How to Detect Biological Samples in Nanoscale Detail

By combining atomic force microscopy (AFM) and infrared spectroscopy (IR) techniques, known as AFM-IR, samples can be chemically characterized at the nanoscale, providing detail that would not be possible with the two techniques alone.

AFM-IR spectroscopy, also known as nanoscale IR spectroscopy, has an ever growing list of application areas, including in microelectronics, pharmaceutical science, polymer characterization and life sciences.

This article presents the principles of AFM-IR, explores its advancements and provides examples of AFM-IR applications in life science. More specifically, it discusses the nanoscale characterization of biological samples, including tissues, proteins, monolayers and structures within single cells.

Principles and Advancements of Photothermal AFM-IR

Infrared (IR) spectroscopy is a popular analytical technique for characterizing materials and chemical analysis by academic, industrial and governmental R&D laboratories.

Although conventional bulk IR spectroscopy has many useful applications, it has a diffraction limit of 3 to 10 μm.

Atomic force microscopy (AFM) is a ubiquitous nanoscale imaging technique, providing users with a high spatial resolution (approx. 1 nm) topographic map of a sample surface. Whilst AFM is valuable for visualizing the surface of a material; it is not capable of chemically characterizing the material of interest.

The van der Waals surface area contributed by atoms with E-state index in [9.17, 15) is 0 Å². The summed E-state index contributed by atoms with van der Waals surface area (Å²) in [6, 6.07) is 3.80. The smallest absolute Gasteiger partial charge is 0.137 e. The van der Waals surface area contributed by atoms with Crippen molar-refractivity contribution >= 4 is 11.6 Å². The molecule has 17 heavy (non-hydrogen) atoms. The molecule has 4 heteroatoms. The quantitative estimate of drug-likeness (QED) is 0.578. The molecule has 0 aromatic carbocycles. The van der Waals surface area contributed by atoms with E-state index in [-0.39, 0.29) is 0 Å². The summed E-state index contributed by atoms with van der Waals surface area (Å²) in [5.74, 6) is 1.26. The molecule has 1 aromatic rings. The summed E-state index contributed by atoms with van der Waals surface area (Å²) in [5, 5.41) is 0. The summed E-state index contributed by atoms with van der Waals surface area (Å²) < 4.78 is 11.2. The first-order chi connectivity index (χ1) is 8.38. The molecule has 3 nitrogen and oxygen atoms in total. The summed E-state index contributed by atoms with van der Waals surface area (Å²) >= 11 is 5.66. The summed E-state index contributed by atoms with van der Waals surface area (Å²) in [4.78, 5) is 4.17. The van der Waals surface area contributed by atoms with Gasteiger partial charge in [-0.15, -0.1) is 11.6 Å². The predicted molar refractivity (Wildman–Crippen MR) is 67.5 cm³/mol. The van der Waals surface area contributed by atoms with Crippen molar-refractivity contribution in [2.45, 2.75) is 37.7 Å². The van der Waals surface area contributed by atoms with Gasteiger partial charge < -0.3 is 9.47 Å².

However, when combined with a source of IR, the resulting AFM-IR technique reduces the diffraction limit of conventional IR spectroscopy by orders of magnitude. This combination provides the high-resolution imaging capabilities of AFM while allowing for the chemical analysis of the material by the IR spectrophotometer.1,2

The photothermal AFM-IR system operates by first illuminating the sample with a pulsed tunable IR laser. The IR radiation will be absorbed if the wavenumber of the laser source resonates with a molecular vibrational frequency in the sample.

After exchanging energy with the sample matrix, the molecules return to their ground vibrational state. The sample then thermally expands over an area corresponding with the focused IR laser spot.

Resulting from the local thermal expansion of the material in proximity to the tip of the AFM probe, the cantilever can begin to oscillate; the subsequent oscillation is proportional to the radiation absorbed by the sample.

As the cantilever and tip begin to track across a sample, topographical data and chemical images are collected at the nanoscale.

During the initial configuration of photothermal AFM-IR, the optical parametric oscillator (OPO) tunable laser source has a pulse length of ~10 ns and a repetition rate of 1 kHz.

This results in the rapid expansion of the sample, prompting an impulse in the cantilever, causing the cantilever oscillation to ring down at its natural resonance frequencies after each laser pulse.

More recent advancements of photothermal AFM-IR replace the OPO tunable laser source with a variable repetition rate quantum cascade laser (QCL). This results in an enhancement of the photothermal AFM-IR signal by two orders of magnitude (Figure 1).

Optical diagram of an AFM-IR experiment showing the difference between the signal responses using a 1-kHz repetition rate OPO laser source and a QCL source with its repetition rate tuned to a contact resonance frequency mode of the AFM cantilever. Adapted from Marcott et al5

Figure 1. Optical diagram of an AFM-IR experiment showing the difference between the signal responses using a 1-kHz repetition rate OPO laser source and a QCL source with its repetition rate tuned to a contact resonance frequency mode of the AFM cantilever. Adapted from Marcott et al5. Image Credit: Bruker Nano Surfaces